News

LEAF’s CEO Crit DeMent Was Featured In The Equipment Leasing and Finance Magazine As the New Chairman of ELFA

  January 18, 2011

Steady As He Goes ELFA’s New Chairman Is Both A Natural Leader and a Team Player

By Susan L. Hodges

LIKE THE CABIN CRUISER HE NOSES THROUGH THE WATERS OF THE CHESAPEAKE on summer weekends, Crit DeMent is purpose-driven. But his is a calm, quiet resolve, one that emanates from him like the mist that trickles from a sailor’s mackintosh.

It’s an approach that serves him well. If he’s concerned about the demands of his new post as Chairman of the Equipment Leasing and Finance Association for 2012, he doesn’t show it. “I think we’re going to have an exciting and positive year,” he says. “Last year was an important year of refocusing and rebuilding, and I’m looking forward to doing more of the same.”

Each One, Teach One

Specifically, DeMent plans to hone in on membership. He wants to “build it as broad as possible,” given an economy that is still limiting growth for some firms that would otherwise be members. At the same time, he hopes to deepen the commitment of ELFA’s more than 550 existing members. “We want them to receive maximum benefit,” he says. “Maximum benefit comes from participating. Participation in ELFA increases your knowledge of our industry and the people in it. What’s more, you can apply that knowledge to your own business and build even more value.”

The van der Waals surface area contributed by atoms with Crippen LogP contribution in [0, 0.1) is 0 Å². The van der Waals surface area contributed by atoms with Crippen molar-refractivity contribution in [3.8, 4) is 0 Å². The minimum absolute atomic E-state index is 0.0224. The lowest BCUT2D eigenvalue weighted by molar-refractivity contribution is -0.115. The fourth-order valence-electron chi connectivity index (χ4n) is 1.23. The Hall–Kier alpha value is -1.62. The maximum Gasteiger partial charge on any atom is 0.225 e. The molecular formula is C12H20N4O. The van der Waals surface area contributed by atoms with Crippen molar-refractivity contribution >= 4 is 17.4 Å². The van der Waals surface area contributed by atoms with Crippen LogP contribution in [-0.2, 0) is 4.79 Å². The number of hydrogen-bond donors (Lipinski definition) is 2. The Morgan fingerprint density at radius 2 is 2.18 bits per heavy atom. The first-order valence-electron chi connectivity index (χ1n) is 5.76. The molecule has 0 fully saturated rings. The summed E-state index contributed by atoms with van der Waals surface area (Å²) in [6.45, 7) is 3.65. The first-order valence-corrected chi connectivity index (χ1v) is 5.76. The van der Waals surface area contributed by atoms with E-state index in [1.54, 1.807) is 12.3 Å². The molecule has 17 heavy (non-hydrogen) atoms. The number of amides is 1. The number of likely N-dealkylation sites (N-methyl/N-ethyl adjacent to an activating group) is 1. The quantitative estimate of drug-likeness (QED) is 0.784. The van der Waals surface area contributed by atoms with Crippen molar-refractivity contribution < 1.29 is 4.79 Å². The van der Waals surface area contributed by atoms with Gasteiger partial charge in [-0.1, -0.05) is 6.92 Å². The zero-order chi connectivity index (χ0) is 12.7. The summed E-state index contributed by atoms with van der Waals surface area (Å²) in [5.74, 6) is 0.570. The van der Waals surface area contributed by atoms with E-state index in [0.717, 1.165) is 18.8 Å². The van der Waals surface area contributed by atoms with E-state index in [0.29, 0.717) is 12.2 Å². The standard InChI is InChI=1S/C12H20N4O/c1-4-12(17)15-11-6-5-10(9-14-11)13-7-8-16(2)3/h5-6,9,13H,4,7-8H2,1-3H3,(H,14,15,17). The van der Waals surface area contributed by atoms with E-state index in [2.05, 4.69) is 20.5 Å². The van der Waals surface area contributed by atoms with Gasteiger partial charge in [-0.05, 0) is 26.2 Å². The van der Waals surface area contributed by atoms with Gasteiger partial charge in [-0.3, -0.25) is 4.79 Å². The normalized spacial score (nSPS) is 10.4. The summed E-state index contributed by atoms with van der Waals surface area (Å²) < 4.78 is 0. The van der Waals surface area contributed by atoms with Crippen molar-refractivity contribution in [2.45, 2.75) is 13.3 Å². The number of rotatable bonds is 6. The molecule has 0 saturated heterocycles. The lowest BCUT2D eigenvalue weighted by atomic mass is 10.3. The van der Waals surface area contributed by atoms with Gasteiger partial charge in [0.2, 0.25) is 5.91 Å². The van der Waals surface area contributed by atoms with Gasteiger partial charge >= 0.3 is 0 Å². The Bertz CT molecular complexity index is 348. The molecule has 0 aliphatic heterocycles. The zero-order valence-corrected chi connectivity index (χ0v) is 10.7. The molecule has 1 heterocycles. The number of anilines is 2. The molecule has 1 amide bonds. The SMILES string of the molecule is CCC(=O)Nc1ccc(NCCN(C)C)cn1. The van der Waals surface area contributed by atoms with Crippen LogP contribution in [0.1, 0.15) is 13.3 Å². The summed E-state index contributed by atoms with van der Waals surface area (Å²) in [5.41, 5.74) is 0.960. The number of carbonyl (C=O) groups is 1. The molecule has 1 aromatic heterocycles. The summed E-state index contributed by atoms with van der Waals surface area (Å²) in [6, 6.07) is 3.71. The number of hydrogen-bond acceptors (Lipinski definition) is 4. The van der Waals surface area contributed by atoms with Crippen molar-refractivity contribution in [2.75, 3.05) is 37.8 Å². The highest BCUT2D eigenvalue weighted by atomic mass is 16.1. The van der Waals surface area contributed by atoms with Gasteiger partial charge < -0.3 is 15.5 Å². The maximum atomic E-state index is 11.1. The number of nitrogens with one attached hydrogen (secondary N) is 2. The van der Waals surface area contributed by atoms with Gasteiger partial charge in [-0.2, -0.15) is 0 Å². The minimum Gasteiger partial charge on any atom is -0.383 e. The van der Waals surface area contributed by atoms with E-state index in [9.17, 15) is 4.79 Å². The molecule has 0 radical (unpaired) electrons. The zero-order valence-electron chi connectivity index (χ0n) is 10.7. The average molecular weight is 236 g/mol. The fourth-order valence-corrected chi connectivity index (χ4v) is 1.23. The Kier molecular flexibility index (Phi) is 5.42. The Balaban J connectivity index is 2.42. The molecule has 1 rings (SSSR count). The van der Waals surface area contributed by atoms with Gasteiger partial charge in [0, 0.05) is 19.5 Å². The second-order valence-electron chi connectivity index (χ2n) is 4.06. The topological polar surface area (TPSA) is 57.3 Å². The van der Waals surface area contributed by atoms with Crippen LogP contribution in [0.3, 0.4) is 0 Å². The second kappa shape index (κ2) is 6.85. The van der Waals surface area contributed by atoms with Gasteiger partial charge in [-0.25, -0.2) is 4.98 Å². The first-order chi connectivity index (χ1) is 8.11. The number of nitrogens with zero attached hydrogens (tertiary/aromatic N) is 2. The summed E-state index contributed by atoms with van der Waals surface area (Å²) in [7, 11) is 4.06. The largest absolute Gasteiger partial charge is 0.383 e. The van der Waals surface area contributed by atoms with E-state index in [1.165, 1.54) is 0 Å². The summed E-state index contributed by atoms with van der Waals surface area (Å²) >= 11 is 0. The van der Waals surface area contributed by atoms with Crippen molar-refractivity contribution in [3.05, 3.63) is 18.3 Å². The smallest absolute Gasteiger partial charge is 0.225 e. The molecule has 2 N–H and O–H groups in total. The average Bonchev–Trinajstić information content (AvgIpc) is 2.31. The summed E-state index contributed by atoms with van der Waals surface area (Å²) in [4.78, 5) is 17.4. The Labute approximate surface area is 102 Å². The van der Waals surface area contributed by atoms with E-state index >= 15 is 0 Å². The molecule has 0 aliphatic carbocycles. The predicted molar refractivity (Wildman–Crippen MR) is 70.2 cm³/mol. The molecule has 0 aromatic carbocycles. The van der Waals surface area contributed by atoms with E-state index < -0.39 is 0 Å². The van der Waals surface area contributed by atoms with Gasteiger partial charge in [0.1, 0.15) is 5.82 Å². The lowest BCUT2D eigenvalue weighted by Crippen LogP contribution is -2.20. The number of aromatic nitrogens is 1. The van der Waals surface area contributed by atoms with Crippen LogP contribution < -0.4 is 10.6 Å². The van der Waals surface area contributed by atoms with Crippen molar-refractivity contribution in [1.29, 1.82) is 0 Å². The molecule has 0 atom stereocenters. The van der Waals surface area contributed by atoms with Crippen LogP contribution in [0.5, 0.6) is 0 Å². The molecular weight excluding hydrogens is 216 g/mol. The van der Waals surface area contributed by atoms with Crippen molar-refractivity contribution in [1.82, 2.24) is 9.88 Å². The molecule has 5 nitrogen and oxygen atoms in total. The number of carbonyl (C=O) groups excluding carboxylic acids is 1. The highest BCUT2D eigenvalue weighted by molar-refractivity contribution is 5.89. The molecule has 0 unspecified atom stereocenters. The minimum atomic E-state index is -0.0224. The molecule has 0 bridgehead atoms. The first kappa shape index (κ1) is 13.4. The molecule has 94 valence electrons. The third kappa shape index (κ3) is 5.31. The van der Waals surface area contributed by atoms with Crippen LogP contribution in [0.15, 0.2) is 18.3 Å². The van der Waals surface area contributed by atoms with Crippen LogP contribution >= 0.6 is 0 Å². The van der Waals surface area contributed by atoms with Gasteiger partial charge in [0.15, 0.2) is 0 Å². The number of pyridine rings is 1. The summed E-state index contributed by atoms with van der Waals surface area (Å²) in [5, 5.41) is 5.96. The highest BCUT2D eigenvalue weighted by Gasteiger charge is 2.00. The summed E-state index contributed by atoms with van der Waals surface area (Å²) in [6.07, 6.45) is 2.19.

DeMent voices another aspect of participation as well. “If you look at the pithy issues our industry is dealing with now, I think it’s selfish not to participate, to sit back and reap the rewards of the hard work other member companies are putting in,” he says. The nature of equipment finance demands broad advocacy and high-quality continuing education. “We touch so many different industries, and each one has its own pressures, regulations and challenges. As a result, we must have valuable programs that address these issues and keep our members informed.”